A young man walks along a road leading to the Sea of Galilee.
Messiahs were plentiful in the first century. In Judaism, the idea of Messiah referred to "a king appointed by the Almighty." After the Hasmonean kingdom in the first century and the Roman-Jewish wars in the first two centuries, the idea of a Messiah expanded. The Messiah was considered to be "the individual who would deliver the Jewish people from the Roman Empire," thus ushering in the golden age of Messiah. Now here comes another. A leader of a Jewish sect was crucified, and there were those who claimed he rose from the grave. It does sound a little preposterous.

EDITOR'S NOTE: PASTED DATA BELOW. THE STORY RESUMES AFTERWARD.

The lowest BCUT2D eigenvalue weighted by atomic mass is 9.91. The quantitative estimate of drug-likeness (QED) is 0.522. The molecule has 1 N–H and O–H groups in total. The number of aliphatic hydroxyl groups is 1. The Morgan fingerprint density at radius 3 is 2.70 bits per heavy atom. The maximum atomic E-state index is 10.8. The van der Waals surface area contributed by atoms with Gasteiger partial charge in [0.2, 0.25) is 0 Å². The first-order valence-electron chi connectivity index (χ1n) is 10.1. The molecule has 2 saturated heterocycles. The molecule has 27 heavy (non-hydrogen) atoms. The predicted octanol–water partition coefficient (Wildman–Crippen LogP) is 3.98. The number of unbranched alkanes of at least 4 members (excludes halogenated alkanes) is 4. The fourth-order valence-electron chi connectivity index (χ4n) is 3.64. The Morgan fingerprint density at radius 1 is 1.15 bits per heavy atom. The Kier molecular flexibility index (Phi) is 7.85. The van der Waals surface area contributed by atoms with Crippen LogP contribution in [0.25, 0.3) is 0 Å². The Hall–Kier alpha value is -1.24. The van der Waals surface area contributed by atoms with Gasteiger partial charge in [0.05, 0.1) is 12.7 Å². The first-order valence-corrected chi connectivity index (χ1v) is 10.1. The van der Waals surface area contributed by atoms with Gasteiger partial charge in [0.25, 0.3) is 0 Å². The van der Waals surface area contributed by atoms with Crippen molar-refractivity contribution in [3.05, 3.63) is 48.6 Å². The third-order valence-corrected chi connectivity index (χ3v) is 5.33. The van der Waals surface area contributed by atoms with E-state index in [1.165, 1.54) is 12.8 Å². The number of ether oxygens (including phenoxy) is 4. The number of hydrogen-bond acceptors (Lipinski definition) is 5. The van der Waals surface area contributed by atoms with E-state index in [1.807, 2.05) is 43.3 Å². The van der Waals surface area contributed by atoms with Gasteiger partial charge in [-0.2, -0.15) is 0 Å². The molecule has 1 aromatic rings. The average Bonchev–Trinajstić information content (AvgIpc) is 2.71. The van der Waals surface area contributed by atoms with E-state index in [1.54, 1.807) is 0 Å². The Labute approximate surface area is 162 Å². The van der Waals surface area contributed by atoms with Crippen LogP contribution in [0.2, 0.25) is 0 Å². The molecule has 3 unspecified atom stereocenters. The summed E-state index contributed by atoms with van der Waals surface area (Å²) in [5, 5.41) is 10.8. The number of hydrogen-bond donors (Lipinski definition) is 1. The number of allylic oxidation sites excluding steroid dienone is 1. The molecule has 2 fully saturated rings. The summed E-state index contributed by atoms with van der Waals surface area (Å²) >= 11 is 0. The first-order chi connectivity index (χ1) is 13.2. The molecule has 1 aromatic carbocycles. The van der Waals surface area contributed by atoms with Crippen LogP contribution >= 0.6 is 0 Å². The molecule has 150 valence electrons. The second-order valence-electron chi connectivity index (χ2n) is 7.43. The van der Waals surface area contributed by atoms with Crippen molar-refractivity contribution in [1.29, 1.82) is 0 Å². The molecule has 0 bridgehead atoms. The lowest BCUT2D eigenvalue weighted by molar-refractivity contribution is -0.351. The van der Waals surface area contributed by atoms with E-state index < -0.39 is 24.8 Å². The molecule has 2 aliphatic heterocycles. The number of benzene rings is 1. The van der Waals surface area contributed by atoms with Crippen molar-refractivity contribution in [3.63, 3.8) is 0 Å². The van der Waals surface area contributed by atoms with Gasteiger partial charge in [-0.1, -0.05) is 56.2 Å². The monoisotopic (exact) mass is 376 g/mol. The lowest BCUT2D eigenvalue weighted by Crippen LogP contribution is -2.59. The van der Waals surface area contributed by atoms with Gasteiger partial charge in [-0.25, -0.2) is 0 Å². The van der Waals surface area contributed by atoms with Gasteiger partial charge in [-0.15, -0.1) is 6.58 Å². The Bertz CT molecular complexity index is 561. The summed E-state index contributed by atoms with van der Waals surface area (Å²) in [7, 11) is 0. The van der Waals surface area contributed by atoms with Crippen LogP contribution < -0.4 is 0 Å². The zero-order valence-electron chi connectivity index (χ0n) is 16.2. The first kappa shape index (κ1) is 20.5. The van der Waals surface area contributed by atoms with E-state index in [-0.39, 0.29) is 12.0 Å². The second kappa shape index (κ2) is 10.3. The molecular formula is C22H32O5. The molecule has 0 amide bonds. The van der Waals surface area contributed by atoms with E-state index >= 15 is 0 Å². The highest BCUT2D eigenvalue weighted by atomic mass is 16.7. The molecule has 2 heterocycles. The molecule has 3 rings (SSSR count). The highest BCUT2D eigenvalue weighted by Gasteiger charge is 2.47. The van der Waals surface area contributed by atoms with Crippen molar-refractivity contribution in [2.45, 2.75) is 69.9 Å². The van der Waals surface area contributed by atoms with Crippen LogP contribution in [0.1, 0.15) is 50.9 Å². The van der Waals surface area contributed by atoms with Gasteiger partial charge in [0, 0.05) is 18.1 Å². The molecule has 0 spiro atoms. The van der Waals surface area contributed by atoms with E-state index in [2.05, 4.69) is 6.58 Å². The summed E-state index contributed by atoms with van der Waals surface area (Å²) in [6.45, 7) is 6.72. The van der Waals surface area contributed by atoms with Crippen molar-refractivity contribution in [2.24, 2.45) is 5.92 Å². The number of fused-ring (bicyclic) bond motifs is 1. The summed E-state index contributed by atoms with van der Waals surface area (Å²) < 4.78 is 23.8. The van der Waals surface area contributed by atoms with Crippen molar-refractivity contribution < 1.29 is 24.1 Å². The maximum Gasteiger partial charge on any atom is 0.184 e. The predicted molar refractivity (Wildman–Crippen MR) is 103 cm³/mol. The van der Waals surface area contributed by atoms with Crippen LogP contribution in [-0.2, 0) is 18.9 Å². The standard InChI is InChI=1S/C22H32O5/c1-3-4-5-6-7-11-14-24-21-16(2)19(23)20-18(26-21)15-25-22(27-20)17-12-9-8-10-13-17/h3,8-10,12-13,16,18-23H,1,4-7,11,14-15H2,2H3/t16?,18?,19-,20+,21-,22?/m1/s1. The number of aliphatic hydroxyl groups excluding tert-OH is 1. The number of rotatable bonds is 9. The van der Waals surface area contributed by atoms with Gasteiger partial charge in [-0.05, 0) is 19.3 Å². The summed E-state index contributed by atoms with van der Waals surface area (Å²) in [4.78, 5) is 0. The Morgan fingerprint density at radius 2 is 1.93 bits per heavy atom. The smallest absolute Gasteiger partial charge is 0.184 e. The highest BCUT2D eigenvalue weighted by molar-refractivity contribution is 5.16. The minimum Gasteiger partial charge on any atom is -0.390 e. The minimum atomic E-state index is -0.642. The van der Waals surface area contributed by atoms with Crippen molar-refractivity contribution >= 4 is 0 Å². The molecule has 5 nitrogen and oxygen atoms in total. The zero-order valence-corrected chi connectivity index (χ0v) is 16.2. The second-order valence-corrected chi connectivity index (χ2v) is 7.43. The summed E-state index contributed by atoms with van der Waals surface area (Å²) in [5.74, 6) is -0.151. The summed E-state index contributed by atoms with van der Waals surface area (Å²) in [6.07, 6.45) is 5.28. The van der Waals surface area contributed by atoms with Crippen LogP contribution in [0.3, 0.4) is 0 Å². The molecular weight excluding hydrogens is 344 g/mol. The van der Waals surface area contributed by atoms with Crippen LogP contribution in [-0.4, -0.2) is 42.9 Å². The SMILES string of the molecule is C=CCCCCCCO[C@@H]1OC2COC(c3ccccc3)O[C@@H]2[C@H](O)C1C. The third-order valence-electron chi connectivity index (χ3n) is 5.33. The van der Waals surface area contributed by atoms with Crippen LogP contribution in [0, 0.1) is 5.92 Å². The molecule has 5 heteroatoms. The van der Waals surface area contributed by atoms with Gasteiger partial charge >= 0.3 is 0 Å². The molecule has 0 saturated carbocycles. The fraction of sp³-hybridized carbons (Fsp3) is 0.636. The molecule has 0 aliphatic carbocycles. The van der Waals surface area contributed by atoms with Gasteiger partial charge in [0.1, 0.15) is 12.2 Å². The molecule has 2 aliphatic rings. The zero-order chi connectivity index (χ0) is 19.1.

Messiahs could fill volumes with their plans and heroics, but the obvious questions are, Where are they now? Where are their followers?
A man who gathers twelve apparent misfits of society and leads them while he teaches, heals, delivers evil spirits, and raises some from the dead is certainly unique. Is he one of the many self-proclaimed Messiahs, or is he different?
The faith that this man founded today represents nearly one-third of the world's population.
The Beginning details how this movement started. From a small group called The Way to the conversion of a vitriolic Pharisee to meetings with well-known political activists the story begins.